- In the midst of my worst professional decisions, it has been my mentors who have helped me plot the course out of those decisions, and whose support has led me to believe a successful resolution is possible.
I’m sold, how do I build a mentorship network?
Before discussing specific tactics, I ask you to consider that it is difficult, if not impossible, to be mentored without being humble. Mentors are willing to provide something that you do not have (e.g., knowledge, a skill, experience, a professional contact, etc.) in exchange for the satisfaction of seeing you avoid a pitfall that they encountered or watching you develop. Demanding and entitled attitudes on the part of mentees (often soon to be “former mentees”) are unlikely to foster mentors’ willingness to continue to assist you. Humility, appreciativeness, and graciousness seem to best honor the benefits received from your mentors.
As for where to begin, I think that it is best to begin building mentors within your natural environment. Among graduate students, perhaps the most natural mentors are faculty and other students. For lack of humility, I’ve seen students ignore incredibly helpful information provided to them by their peers. For lack of appreciation, I’ve seen these peers (and faculty) stop sharing helpful information with “could have been mentees.” The medieval philosopher Dominic of Guzman is said to have written “appreciate all wisdom you encounter, irrespective of its source.” That is an incredibly productive attitude if you are looking to develop mentors. I’ve received incredible advice from people that I’ve not expected it from, often ones who I am not personally drawn to. Making sure to note the appreciation that I have for their wisdom (e.g., through written or verbal comments) has ensured more wisdom in the future.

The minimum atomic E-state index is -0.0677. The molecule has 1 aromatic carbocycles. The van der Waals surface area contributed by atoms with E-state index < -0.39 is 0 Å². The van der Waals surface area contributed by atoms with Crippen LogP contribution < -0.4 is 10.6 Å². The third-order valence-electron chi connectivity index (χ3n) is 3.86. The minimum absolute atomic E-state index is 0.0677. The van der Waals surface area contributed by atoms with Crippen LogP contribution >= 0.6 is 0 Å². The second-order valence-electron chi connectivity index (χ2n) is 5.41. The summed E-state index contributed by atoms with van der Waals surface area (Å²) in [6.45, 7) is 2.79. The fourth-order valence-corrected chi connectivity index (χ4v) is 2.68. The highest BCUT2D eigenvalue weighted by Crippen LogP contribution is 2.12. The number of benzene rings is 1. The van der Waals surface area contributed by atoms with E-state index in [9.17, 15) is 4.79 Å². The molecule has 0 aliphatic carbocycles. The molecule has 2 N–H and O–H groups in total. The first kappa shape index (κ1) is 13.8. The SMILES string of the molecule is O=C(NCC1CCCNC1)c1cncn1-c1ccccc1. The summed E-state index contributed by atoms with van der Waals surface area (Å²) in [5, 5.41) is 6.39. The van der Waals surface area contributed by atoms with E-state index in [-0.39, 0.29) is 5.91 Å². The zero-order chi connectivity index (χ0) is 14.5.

A second natural place to seek mentors is through programs and structures developed specifically for this purpose. Many educational institutions, programs, and professional societies have formal mentoring or professional development programs. If you find one that works for you, you’ve found a rare commodity that you should not undervalue.
Professional societies provide one final place to identify potential mentors and develop mentors. The more you interact with people who share your interests, the more you are likely to find some among them who are willing to guide you. When you find these people, honor and appreciate them. I’ve met some of my most valued mentors and mentees (some of whom in turn have mentored me in specific domains) sitting in the audience of a professional presentation or over lunch at a workshop.
Some final observations
Here are some things that I’ve learned on the road to developing and maintaining my own mentorship networks.